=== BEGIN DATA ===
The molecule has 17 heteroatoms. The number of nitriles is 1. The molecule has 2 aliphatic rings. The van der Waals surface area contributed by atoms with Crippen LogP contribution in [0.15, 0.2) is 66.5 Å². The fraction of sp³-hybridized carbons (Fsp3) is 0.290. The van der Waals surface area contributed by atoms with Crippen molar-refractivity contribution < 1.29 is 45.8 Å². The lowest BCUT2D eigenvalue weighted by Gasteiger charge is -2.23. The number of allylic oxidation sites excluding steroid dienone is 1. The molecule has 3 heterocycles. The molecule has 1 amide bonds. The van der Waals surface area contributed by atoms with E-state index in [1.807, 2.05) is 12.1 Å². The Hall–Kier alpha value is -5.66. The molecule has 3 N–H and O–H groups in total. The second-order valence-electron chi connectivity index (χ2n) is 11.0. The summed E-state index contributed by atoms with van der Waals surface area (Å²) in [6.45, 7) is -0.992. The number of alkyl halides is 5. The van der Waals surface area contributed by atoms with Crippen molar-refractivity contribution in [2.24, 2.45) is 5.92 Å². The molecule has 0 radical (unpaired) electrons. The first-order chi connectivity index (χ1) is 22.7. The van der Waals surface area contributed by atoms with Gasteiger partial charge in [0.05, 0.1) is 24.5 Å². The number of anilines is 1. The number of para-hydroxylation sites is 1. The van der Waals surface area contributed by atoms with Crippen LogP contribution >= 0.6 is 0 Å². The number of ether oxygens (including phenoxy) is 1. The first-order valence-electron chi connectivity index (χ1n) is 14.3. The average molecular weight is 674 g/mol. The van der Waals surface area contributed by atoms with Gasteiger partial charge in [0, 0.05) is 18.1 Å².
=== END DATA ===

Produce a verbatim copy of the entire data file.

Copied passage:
The molecule has 17 heteroatoms. The number of nitriles is 1. The molecule has 2 aliphatic rings. The van der Waals surface area contributed by atoms with Crippen LogP contribution in [0.15, 0.2) is 66.5 Å². The fraction of sp³-hybridized carbons (Fsp3) is 0.290. The van der Waals surface area contributed by atoms with Crippen molar-refractivity contribution < 1.29 is 45.8 Å². The lowest BCUT2D eigenvalue weighted by Gasteiger charge is -2.23. The number of allylic oxidation sites excluding steroid dienone is 1. The molecule has 3 heterocycles. The molecule has 1 amide bonds. The van der Waals surface area contributed by atoms with E-state index in [1.807, 2.05) is 12.1 Å². The Hall–Kier alpha value is -5.66. The molecule has 3 N–H and O–H groups in total. The second-order valence-electron chi connectivity index (χ2n) is 11.0. The summed E-state index contributed by atoms with van der Waals surface area (Å²) in [6.45, 7) is -0.992. The number of alkyl halides is 5. The van der Waals surface area contributed by atoms with Crippen molar-refractivity contribution in [2.24, 2.45) is 5.92 Å². The molecule has 0 radical (unpaired) electrons. The first-order chi connectivity index (χ1) is 22.7. The van der Waals surface area contributed by atoms with Gasteiger partial charge in [0.05, 0.1) is 24.5 Å². The number of anilines is 1. The number of para-hydroxylation sites is 1. The van der Waals surface area contributed by atoms with Crippen LogP contribution >= 0.6 is 0 Å². The number of ether oxygens (including phenoxy) is 1. The first-order valence-electron chi connectivity index (χ1n) is 14.3. The average molecular weight is 674 g/mol. The van der Waals surface area contributed by atoms with Gasteiger partial charge in [0, 0.05) is 18.1 Å².